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UNIT 17: Ideas Shape the World

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READINGS

Reading 1

Candice Goucher, Charles LeGuin, and Linda Walton, In the Balance: Themes in Global History (Boston: McGraw-Hill, 1998). Selections from chapter 16, "Dual Revolutions: Capitalist Industrialism and the Nation State."

Abstract: This essay explores the evolution and development of the modern nation-state. Beginning with the English Civil War of the seventeenth century and moving to the American, French, Haitian, and Latin American revolutions of the eighteenth and ninteenth centuries, it demonstrates how notions of the state shifted toward a contractual relationship between ruler and ruled. Such a relationship was supposed to guarantee legal equality and personal freedom. At the same time, while most revolutions discussed here drew inspiration from the same Enlightenment ideals, their particular shape depended on the creative adaptation of these ideals to local realities.

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Reading 2

Candice Goucher, Charles LeGuin, and Linda Walton, In the Balance: Themes in Global History (Boston: McGraw-Hill, 1998). Selections from chapter 13, "Traditions and their Transformations."

Abstract: This essay explores the relationship between material conditions and ideas. It also examines the relationship between economic, social, and political changes and transformations in religious, cultural, and intellectual traditions. Using the specific example of the Islamic world in the post-1500 period, it looks at how ideas were transformed in response to changing material circumstances, and how such new ideas reconstructed the world. In particular, it explores the notion of cultural rebirth, or the revival of past tradition as a means of reinterpreting and reconstructing the present.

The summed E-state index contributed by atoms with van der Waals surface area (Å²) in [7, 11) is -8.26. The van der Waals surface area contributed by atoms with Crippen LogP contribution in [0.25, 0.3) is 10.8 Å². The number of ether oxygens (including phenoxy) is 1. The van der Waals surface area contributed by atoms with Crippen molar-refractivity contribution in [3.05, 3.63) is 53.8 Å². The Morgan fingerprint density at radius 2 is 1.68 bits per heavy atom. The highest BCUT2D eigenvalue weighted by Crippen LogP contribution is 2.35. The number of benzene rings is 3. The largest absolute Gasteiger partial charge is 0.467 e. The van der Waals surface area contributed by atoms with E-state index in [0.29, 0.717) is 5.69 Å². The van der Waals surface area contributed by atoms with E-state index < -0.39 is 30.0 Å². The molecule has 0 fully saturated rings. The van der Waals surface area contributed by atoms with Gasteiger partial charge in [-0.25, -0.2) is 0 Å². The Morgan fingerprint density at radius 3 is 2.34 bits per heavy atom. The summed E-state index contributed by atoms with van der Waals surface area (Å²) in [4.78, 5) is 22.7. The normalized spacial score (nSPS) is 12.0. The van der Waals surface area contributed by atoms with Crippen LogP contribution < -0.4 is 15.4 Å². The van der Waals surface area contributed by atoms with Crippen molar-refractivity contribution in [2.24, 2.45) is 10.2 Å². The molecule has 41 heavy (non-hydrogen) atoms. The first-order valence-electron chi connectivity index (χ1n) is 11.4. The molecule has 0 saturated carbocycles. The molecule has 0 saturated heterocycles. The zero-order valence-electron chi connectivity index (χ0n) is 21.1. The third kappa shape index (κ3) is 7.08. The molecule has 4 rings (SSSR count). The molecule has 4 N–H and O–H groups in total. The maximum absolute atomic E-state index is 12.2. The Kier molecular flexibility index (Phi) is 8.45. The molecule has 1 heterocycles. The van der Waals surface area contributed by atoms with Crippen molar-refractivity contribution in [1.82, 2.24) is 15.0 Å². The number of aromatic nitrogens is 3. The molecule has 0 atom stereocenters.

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Reading 3

John K. Thornton, " 'I am the Subject of the King of Congo': African Political Ideology and the Haitian Revolution," Journal of World History 4, no. 2 (Fall 1993): 181–214.

Abstract: Slaves from the kingdom of Kongo made up a substantial proportion of the inhabitants of Saint-Domingue at the time of its revolution in 1701, and it is not surprising that their leaders occasionally invoked loyalty to the kingdom of Kongo. The civil wars that fed the slave trade from Kongo to the Caribbean included ideological dimensions concerning the proper use of power and authority, which had echoes in the ideology of the revolution. Exploring the African dimension of the revolutionary ideology suggests an alternative to the widely accepted notion of the role played by the ideology of the French Revolution as an inspiration for the rebels of Saint-Domingue.

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